Special counsel Robert Mueller claims correctly that a traditional prosecution or declination decision is a binary choice — to prosecute or not to prosecute. Mueller was able to make a decision regarding collusion, so why couldn’t he make one regarding obstruction? He claims he couldn’t because the Office of Legal Counsel had previously opined that a sitting president cannot be indicted; he also claims it would be unfair to accuse the president of committing a crime without indicting him and thus denying him the right to defend himself in court to clear his name.
Then why did Mueller spend millions of taxpayer dollars investigating the president for obstruction when he wouldn’t indict him for it anyway?
Mueller claims he was creating and preserving a record for the future, perhaps when Trump is no longer president and thus can be indicted. But he also wrote that he was concerned that indicting Trump would, “preempt constitutional processes for addressing presidential misconduct.” What does he mean? Read his footnote; he means impeachment. So, Mueller didn’t charge obstruction because he didn’t want to preempt the Democrats’ impeachment plans.
Instead of performing his duty as a prosecutor, Mueller was creating a roadmap to impeachment. Mueller made a political decision, not a legal one. He was appointed to investigate any coordination between the Trump campaign and the Russian government to interfere in the 2016 presidential election. He was authorized to prosecute any federal crimes arising from his investigation. He admitted there was no evidence of collusion, conspiracy or even the made-up crime called, “coordination.” Yet on corruption, instead of reaching the obvious and same conclusion, he deferred to Congress.
But Mueller is a prosecutor, not a member of Congress. His job is to enforce the criminal code, not to facilitate impeachment.
Where Mueller played the politician, Attorney General William Barr played the prosecutor. Barr determined the evidence established by Mueller was insufficient to establish an obstruction of justice charge. In reaching that decision, Barr based his conclusion on the evidence, which is what prosecutors are supposed to do. Barr even examined the evidence using Mueller’s unconventional legal theory that a person can be charged with obstruction for carrying out his lawful duties, and still found none.
Mueller, on the other hand, laid out the “factual issues” that he believes could support an obstruction charge: “public attacks on the investigation, non-public efforts to control it, and efforts in both public and private to encourage witnesses not to cooperate with the investigation.” First, public criticism cannot constitute obstruction; the president, like any American, has the First Amendment right to criticize the government, including the agents who prosecute him. Even if one disregards the Constitution, the facts reveal that although the president criticized the investigation, he did nothing to hinder it.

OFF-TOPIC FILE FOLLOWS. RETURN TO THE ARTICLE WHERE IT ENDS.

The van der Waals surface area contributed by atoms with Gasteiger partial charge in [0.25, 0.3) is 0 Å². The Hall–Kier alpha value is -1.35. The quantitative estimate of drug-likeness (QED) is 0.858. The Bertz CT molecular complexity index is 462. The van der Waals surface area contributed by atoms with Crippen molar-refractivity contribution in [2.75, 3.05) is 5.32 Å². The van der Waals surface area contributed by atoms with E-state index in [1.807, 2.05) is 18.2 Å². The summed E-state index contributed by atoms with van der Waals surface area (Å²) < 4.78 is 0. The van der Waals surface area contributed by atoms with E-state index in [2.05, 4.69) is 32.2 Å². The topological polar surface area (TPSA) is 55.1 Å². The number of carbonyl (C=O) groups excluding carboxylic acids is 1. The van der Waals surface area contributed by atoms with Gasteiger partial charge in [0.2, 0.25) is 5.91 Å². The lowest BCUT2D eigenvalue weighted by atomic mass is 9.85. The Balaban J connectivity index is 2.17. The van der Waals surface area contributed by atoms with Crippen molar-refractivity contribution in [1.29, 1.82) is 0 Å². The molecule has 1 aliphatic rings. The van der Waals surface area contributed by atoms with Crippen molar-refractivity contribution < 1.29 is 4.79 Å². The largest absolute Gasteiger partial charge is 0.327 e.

Second, the president has the constitutional duty to take care that the laws are faithfully executed; that duty includes efforts to control any federal investigation. And whether he acknowledges it or not, the special counsel ultimately works under the president.
Again, if one disregards the Constitution and examines just the facts one reaches that same conclusion; there was no evidence that the president actually “controlled” the investigation. The evidence reveals the opposite. Mueller reports that Trump wanted him removed for a “conflict of interest.” Well, he wasn’t; he wasn’t even asked. Mueller reports that Trump wanted then-Attorney General Jeff Sessions to “un-recuse” himself. Well, he didn’t. And, the president’s response, “I’m not going to do anything or direct you to do anything. I just want to be treated fairly.”
The third “factual issue” is the only one that could possibly be in the realm of obstruction of justice. But, upon examination of the facts, not Mueller’s characterization of them, there is no there, there. Mueller claims Trump made, “efforts in both public and private to encourage witnesses not to cooperate with the investigation.” Mueller’s best proof? Michael Cohen claiming that the president’s personal counsel told him to “stay on message” and not contradict the president. Yet, Cohen had pleaded guilty to lying to Congress and was trying to save himself from a long prison sentence. He lacks any credibility.
In the end, Mueller has done significant damage to the Trump presidency. Because he refused to do what he was appointed to do, he has fueled the fires of impeachment. So, now we’ll spend the next year and a half with Democrats beating the drums of impeachment even though the special counsel exonerated the president of committing the crime for which the special counsel was appointed, and the attorney general cleared the president of obstructing justice. Mueller reports that Trump complained that the appointment of the special counsel will end his presidency.
Let’s hope the American people see this for what it is — a political prosecution, not a legal one.
Marc A. Scaringi, Esq. Mr. Scaringi is an attorney in Harrisburg, Pennsylvania, a radio talk show host of “The Marc Scaringi Show” on WHP 580AM and I Heart Radio and a Donald J. Trump endorsed Delegate to the 2016 Republican National Convention.
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